The Department of Consumer and Business Services requires a self-insured employer to carry a surety bond as a protection that their employees will receive payment while they are unable to work due to work-related injuries. The Certified Self-Insured Employer Bond limit must be held a minimum of $100,000
In order to receive certification as a self-insured employer, the employer must demonstrate that they are fiscally responsible and able to provide payment for their workers. The bond is a measure of fiscal responsibility ensuring a Surety Company will make compensation payments to workers who are injured if the “self-insured” employer fails to do so.
The amount of the bond shall be at least $100,000 or higher under ORS 656.407. Limits higher than $100,000 are determined by the self-insured employer’s normal expected annual claim liabilities or an amount that will be reasonably sufficient to insure payment that may become due.
The best way to prevent claims on a workers’ compensation bond is to prevent injuries in the first place. A self-insured employer must enforce occupational safety standards set by the DCBS through ORS 654.097. Some ways to monitor occupational safety are to:
Through surveys, a self-insured employer can find areas of potential risks through employee feedback. Once these areas are identified, they can be modified to reduce risks by altering safety procedures or purchasing equipment that will help prevent employee injury or reduce strain that can result in injury over time. By examining past injury records, the self-insured employer will be able to identify common injuries that have occurred and pay significant attention to the prevention of such injuries. By knowing how injuries occurred and where concern for possible injury lies, the self-insured employer can create goals for a safe working environment, ensuring the welfare of their employees and reducing the risk of injury that would result in workers compensation bond claims.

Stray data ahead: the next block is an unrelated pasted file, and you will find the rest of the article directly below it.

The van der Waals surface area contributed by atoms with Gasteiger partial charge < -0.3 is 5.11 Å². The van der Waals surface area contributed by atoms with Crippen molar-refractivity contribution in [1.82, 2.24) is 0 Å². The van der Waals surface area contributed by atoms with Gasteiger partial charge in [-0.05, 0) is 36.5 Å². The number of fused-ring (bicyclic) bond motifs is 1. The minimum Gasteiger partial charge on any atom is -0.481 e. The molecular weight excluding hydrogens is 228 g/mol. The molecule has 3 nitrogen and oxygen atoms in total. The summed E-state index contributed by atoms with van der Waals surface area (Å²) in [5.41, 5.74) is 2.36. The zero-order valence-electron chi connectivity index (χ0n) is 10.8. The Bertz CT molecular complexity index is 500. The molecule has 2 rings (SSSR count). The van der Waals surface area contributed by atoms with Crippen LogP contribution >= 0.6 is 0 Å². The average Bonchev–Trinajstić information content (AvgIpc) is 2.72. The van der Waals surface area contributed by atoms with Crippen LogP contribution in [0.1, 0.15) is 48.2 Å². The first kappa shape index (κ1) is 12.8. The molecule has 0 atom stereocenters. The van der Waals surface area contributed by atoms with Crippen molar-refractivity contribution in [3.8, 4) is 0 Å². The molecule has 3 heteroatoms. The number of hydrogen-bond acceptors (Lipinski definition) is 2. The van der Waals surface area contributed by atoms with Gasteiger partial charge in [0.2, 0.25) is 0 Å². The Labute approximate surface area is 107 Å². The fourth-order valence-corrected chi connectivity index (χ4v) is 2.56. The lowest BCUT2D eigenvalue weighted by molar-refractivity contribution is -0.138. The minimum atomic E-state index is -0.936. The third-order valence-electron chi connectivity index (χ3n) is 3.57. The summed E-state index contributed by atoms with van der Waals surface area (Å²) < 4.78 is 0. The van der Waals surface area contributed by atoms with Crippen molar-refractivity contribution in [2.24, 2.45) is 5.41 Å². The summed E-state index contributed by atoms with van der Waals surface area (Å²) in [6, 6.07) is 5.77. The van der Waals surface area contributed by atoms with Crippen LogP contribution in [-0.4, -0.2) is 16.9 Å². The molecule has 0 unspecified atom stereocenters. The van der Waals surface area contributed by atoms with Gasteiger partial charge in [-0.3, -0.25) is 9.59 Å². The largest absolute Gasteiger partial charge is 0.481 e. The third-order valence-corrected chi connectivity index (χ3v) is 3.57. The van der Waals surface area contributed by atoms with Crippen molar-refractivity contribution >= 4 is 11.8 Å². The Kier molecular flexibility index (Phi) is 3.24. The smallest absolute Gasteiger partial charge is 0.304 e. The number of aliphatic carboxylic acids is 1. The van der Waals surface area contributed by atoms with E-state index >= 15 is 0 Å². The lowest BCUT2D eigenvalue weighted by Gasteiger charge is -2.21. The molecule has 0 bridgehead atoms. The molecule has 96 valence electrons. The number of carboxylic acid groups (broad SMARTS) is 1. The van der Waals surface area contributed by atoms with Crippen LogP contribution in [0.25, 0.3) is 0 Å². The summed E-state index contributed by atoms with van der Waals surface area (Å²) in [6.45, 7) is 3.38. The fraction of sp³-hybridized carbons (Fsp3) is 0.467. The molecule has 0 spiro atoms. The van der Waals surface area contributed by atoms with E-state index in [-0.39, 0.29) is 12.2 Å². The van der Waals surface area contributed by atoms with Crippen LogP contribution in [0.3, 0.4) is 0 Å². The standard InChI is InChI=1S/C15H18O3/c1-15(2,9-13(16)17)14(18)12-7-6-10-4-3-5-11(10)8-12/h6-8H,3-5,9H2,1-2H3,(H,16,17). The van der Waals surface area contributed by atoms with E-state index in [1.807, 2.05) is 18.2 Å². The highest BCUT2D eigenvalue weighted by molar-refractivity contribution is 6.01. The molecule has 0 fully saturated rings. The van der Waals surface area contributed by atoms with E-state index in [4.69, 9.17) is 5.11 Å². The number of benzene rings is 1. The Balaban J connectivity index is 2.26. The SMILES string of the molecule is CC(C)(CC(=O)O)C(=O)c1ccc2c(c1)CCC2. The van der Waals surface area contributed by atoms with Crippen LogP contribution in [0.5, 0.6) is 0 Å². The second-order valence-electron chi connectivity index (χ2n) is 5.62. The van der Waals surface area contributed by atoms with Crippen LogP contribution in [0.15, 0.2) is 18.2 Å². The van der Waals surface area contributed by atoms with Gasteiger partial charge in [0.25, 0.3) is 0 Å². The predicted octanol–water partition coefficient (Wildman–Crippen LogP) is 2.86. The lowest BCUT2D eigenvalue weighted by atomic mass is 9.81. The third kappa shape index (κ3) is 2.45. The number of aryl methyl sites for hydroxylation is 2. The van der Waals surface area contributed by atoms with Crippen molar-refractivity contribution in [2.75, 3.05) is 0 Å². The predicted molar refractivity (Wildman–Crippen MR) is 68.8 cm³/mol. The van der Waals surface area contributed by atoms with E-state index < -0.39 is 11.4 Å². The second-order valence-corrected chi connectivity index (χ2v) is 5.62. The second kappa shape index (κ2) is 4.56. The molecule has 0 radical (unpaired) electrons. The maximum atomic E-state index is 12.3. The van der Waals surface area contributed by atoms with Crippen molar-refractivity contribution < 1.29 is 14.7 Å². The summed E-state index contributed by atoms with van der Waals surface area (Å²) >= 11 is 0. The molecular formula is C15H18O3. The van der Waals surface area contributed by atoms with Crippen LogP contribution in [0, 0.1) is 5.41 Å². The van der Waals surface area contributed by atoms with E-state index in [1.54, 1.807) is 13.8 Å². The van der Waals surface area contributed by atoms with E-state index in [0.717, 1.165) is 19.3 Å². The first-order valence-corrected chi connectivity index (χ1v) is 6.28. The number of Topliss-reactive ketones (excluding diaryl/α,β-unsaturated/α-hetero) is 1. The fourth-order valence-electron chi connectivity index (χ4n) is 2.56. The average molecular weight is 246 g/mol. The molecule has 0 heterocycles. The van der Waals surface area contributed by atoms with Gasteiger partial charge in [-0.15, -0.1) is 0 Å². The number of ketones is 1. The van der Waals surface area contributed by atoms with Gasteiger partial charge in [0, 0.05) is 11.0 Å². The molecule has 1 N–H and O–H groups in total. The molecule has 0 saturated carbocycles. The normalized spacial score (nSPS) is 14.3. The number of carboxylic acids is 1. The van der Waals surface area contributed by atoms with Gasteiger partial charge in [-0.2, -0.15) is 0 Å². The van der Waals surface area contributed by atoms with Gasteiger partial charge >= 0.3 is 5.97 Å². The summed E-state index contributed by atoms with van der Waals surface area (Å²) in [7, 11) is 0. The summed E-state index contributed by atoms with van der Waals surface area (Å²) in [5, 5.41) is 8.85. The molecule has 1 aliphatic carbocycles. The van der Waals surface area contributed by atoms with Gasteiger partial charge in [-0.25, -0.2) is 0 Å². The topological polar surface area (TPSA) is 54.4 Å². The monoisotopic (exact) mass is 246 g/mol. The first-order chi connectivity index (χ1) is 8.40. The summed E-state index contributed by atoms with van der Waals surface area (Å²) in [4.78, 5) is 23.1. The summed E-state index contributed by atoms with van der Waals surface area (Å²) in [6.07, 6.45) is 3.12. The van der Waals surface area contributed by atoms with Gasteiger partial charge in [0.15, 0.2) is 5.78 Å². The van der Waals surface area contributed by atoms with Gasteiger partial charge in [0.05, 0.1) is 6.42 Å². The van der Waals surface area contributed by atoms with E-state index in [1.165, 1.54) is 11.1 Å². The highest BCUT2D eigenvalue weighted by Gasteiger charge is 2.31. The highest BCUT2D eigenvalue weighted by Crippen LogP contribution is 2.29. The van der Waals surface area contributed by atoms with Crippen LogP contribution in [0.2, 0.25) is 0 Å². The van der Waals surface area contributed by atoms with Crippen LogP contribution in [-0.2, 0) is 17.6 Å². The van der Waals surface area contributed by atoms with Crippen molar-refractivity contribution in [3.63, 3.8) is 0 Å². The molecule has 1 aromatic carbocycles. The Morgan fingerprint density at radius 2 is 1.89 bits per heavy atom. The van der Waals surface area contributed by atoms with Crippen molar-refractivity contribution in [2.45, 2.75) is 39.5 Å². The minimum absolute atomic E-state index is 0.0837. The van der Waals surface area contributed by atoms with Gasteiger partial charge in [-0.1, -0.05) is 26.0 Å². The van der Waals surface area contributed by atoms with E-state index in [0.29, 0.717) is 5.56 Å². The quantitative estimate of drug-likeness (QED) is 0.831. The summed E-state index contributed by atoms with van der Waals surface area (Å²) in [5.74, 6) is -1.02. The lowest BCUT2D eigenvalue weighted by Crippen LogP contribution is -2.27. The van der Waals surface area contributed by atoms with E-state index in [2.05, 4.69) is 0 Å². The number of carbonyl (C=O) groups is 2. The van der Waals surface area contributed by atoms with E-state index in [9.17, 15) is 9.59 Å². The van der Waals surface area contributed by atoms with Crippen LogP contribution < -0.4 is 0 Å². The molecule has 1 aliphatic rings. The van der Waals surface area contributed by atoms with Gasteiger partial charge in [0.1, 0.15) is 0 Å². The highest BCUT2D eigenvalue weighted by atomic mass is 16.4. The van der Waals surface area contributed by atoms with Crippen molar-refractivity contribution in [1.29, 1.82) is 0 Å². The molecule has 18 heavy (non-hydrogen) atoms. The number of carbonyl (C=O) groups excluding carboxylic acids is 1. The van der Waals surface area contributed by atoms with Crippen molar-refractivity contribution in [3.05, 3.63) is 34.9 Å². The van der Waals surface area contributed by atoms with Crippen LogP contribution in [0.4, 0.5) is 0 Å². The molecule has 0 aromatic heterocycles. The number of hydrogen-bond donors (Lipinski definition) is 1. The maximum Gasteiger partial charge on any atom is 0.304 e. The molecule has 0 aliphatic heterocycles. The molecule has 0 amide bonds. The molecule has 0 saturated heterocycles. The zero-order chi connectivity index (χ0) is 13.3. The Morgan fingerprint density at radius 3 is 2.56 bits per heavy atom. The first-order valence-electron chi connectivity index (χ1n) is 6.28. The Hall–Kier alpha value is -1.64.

Lastly, the employer needs to make workers compensation claim payments as they have agreed to themselves through their self insurance program. Failure to do so is a violation of the law that requires worker comp coverage for all employees.